Always remember, police will never ask you to pay a fine with Bitcoin!
Another scam appeared during the COVID-19 pandemic. An app pretending to be a COVID tracking app called COVID19 tracker locks down users phones when they download it. It attracts users with the enticing promise of telling you how many COVID cases are in your area. After you download it, it locks down your phone and displays the ransom note. It typically demands $100 worth of Bitcoin, and threatens to leak the users social media information if they don’t pay.
Can Android Ransomware Transfer from your phone to your PC?
Most of the ransomware observed on mobile devices so far does not have advanced capabilities. The attacks are usually automated and are going after small ransom amounts. Most people don’t connect their phones to their PCs that often, so it’s not really worth it for attackers to build in code for spreading from a phone to a PC.
How to Protect Yourself
The vast majority of Android ransomware comes from infected APKs. Believe it or not, many infected apps are available in the Google Play store. Google is working hard to remedy this problem— they have deleted dozens of malicious apps over the last year.
It’s worth checking periodically to see which apps carry malware or ransomware. This is a good practice for other reasons as well. Ransomware is especially dangerous, but there are many other forms of more benign but still scary malware. Many strains of malware are known to steal and sell user data.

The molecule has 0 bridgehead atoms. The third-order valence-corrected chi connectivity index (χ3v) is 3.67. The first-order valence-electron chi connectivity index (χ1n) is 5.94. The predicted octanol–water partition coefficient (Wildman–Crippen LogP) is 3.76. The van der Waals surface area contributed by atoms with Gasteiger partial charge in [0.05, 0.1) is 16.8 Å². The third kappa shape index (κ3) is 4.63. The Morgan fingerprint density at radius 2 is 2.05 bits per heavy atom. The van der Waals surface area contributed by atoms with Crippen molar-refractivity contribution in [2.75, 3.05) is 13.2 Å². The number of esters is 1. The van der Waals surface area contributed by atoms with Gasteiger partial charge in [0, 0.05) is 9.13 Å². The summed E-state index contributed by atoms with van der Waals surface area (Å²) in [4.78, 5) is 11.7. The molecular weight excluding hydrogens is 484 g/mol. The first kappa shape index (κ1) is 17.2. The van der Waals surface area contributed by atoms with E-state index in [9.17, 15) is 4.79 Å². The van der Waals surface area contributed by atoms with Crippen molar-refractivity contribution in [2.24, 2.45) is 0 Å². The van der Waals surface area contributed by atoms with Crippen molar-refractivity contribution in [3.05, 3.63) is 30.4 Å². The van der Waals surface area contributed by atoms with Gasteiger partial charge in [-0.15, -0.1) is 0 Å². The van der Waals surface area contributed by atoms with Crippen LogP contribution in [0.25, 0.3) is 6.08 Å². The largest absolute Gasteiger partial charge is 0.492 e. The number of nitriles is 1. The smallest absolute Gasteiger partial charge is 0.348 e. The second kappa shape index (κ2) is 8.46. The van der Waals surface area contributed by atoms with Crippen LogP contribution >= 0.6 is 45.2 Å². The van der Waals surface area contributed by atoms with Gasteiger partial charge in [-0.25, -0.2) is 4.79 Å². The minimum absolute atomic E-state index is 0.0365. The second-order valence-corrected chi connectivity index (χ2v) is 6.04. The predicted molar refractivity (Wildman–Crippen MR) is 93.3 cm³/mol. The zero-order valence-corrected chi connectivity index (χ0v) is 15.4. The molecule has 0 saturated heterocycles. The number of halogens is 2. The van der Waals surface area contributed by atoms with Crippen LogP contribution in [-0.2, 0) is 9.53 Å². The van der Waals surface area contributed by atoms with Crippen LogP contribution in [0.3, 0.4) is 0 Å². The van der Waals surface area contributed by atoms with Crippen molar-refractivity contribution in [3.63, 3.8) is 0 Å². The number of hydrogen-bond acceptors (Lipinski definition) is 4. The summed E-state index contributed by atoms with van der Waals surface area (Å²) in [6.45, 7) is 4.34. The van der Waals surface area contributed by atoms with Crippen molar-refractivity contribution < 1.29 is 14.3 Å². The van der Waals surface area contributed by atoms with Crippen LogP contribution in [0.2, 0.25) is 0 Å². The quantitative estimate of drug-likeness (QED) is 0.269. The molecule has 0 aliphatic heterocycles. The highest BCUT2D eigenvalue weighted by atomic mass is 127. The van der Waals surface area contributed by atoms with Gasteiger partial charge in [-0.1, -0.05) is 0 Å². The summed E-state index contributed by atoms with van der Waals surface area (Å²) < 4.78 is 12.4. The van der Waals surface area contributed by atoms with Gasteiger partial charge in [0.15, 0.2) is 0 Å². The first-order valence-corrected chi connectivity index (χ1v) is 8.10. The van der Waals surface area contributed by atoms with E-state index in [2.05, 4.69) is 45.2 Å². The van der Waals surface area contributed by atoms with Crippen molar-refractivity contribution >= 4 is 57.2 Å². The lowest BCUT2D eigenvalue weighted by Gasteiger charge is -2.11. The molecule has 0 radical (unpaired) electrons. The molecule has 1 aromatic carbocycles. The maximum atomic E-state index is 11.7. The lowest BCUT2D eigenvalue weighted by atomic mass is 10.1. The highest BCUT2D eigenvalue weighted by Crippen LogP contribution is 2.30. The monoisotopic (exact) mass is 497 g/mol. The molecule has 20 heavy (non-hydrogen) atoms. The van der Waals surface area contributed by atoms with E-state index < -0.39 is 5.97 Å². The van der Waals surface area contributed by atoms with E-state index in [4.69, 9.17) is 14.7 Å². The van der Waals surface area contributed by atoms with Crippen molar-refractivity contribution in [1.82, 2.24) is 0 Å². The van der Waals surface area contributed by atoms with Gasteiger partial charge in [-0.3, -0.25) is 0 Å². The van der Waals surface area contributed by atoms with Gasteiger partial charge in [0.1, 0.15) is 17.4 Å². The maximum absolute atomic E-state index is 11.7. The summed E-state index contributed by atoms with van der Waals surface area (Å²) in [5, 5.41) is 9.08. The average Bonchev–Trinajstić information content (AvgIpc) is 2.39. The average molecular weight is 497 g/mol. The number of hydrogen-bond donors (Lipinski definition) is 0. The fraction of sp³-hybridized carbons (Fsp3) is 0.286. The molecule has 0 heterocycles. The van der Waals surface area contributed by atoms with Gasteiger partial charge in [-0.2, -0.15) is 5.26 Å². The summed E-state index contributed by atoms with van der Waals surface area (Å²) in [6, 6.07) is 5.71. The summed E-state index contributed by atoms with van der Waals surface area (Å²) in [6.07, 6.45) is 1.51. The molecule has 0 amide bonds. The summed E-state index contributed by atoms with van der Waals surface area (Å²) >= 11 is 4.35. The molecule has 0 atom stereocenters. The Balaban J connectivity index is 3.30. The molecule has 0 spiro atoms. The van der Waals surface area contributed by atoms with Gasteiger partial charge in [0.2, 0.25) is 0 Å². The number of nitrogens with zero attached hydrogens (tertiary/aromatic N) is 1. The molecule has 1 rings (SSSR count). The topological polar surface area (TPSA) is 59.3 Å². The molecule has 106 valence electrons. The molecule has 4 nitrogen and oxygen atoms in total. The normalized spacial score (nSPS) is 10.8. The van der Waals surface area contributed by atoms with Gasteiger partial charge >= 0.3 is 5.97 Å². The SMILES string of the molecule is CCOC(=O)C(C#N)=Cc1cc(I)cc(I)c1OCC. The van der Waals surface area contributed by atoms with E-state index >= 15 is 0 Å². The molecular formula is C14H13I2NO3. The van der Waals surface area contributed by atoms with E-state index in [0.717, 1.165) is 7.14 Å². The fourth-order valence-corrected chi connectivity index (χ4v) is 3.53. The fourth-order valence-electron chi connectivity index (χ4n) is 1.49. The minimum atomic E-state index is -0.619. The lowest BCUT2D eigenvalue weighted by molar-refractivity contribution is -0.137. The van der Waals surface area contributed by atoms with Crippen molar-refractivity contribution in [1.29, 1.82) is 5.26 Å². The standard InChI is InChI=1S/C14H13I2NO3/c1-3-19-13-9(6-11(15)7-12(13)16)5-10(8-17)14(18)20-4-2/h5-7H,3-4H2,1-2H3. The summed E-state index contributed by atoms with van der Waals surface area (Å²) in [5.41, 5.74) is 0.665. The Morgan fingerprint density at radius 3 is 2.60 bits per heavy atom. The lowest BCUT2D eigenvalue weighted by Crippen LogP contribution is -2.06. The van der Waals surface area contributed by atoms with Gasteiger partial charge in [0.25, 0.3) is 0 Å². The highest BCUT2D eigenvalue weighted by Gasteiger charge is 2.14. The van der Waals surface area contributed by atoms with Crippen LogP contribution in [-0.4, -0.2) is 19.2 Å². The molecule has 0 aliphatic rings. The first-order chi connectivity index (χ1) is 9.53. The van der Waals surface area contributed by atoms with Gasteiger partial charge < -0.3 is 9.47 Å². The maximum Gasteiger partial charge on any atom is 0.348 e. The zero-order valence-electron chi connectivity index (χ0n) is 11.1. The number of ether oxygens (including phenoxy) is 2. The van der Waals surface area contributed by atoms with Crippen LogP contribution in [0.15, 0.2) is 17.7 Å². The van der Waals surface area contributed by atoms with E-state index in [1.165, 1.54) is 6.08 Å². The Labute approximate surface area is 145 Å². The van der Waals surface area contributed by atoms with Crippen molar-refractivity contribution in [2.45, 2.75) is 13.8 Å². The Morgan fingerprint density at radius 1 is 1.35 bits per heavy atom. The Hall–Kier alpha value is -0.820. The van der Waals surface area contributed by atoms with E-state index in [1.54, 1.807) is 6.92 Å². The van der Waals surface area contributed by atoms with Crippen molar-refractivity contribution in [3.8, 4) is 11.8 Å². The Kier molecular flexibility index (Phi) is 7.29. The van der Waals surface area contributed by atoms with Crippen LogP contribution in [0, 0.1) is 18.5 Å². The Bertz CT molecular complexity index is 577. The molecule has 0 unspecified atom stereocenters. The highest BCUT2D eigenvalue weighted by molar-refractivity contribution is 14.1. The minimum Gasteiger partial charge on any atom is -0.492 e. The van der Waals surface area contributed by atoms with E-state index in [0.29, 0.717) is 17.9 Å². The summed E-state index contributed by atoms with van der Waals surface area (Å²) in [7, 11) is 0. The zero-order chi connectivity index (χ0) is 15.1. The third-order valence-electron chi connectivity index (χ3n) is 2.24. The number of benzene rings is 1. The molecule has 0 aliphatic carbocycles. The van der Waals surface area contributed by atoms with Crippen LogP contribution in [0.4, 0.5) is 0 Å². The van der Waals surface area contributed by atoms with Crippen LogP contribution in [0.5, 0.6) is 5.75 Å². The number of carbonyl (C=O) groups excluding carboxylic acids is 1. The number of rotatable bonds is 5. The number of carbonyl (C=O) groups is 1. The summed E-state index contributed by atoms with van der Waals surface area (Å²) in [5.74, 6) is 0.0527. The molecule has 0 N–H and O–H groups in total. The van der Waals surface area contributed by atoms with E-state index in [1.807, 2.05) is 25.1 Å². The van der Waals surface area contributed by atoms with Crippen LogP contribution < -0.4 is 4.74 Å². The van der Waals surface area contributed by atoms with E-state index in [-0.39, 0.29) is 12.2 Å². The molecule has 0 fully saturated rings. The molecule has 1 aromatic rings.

The same security tips that apply on any device can help protect against Android ransomware.
- Stay up to date with all updates and patches.
- Install a good mobile security app (Bitdefender and Norton are both excellent).
- Take care to only download apps and APKs from well known, trusted sites.
- Check what permissions an app requests. For example, a personal fitness app doesn’t need access to your call logs. If an app asks for permissions that don’t make sense, consider deleting it— especially if it came from an unknown source.
- Backup your data. Although most Android ransomware does not encrypt data, you might run into a strain that does. Keeping a secure backup can prevent you from needing to pay a ransom.
If you follow these simple tips, you probably won’t need to worry about ransomware on your phone.
If this type of ransomware does hit you, it will probably not encrypt your files.That means you can simply save all your critical files on a PC, and then do a factory reset. However, you may want to use a virtual machine in the process to make sure you don’t open an avenue for the ransomware to spread to your PC.
BeforeCrypt typically deals with larger enterprise cases, and most Android ransomware cases are relatively small, so we don’t usually get involved. However, if for some reason you fall victim to a more complex attack or have sensitive data on your phone, you are welcome to call us for a free consultation. Stay safe!